After this first successful season and a second under his belt, Takitaki redshirted in 2016 to spend some time focusing on matters off of the field. Though it was a challenge to take time away from football, the year provided him with opportunities to learn and grow as a person. Just weeks after finishing his sophomore season, Takitaki sat in a Church of Jesus Christ sacrament meeting where a talk was given about patience. He believed this message was important for him, and it served as a reminder to stay patient, develop good characteristics and continue pursuing football.
It was also during this year off the field that Takitaki dated and married his good friend, Alyssa Penney, a former swimmer at BYU. The two met each other at a bonfire the summer before their freshmen years at BYU and stayed good friends until they began dating and sealed the deal in the Sacramento California Temple. “Alyssa pushes me in all categories of my life,” he said. “She regrouped me and has been my biggest supporter all around.”
After a year spent growing as an individual, a husband and a football player, Takitaki returned to play for the Cougars in the 2017 season. When he rejoined the team, he was more than ready to show BYU fans how his contribution made a difference on the field. Takitaki led the defense in the home opener against Portland State, recording two sacks. Takitaki’s 2017 season proved to be his most successful yet as he led BYU with 12.5 tackles for loss and was second on the team with 79 overall tackles, including 43 solo stops.
“Sione had a hard time being away from football,” Alyssa said. “He played well in his first game in 2017 and I could see his energy on the field from up in the stands. He was so happy to be back.”
“When Sione returned he was calm and collected,” Pau’u said. “He was able to mature a ton while he was off the field and he came back and was one of the defensive leaders last season.”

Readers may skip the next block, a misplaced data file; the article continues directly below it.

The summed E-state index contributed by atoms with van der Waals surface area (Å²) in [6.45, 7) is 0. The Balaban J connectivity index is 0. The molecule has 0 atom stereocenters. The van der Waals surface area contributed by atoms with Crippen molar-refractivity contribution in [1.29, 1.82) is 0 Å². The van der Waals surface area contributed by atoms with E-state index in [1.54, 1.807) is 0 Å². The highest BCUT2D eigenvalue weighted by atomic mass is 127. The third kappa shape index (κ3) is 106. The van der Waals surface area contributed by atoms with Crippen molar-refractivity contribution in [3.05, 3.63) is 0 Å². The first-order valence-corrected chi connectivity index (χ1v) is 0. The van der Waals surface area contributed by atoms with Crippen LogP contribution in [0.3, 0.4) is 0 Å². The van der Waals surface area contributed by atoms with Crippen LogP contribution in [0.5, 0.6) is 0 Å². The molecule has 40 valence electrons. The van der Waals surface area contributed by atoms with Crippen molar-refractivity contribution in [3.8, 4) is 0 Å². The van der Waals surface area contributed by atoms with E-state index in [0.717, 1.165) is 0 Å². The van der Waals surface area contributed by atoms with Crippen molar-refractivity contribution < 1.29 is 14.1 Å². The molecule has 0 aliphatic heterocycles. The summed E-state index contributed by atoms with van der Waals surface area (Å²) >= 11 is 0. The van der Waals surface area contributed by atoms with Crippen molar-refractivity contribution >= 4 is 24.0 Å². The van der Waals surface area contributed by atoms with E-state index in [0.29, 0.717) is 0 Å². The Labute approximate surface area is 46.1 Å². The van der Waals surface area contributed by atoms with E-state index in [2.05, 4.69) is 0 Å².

To cap it all off, Takitaki received the team’s defensive player of the year award following the season, an award that symbolized his growth as a person and as a player. “Winning defensive player of the year is my biggest achievement right now, but I hope for more in the future,” Takitaki said.
Coming into this season, Takitaki was named to the 2018 Polynesian College Football Player of the Year Watch List. This year he has already earned a College Sports Madness National Defensive Player of the Week for his 13-tackles performance at No. 6 Wisconsin. Takitaki intends to make this year his most successful season yet.
“The window to play football is so small and I need to attack it everyday,” he said. “I only have so many years to play and I want to take advantage of that time.”
People sometimes confuse Sione Takitaki’s last name with Takis, the Barcel snack food. What others don’t know is that original flavored Takis are one of Takitaki’s favorite foods. His wife has even caught him snacking on them in the middle of the night. “My ultimate dream is to be sponsored by Takis so I can have an endless supply,” he said.
In addition to his love for Takis, Takitaki developed an affinity for Chips Ahoy cookies as a child. Each day before a football game, he would crunch up the cookies into a bowl and pour milk on them, eating the cookies like cereal.
Takitaki’s love for snack foods isn’t unusual in the sports world; professional athletes spanning from the NFL to the WWE have secret favorite foods as well. Despite the strict diets most professional athletes maintain during season, a majority of athletes have favorite cheat day and off-season foods. Here’s a sample of famous professional athlete’s foods of choice:
- LeBron James (NBA): Fruity Pebbles
- Marshawn Lynch (NFL): Skittles
- Alex Rodriguez (MLB): Homemade kale chips
- Sidney Crosby (NHL): Chinese food
- Aaron Rodgers (NFL): White cake and ice cream
- Ronda Rousey (WWE): Chicken wings
- Landon Donovan (MLS): In-N-Out burgers
- Luke Kuechly (NFL): Skyline Chili
- Serena Williams (Tennis): South Carolina fried chicken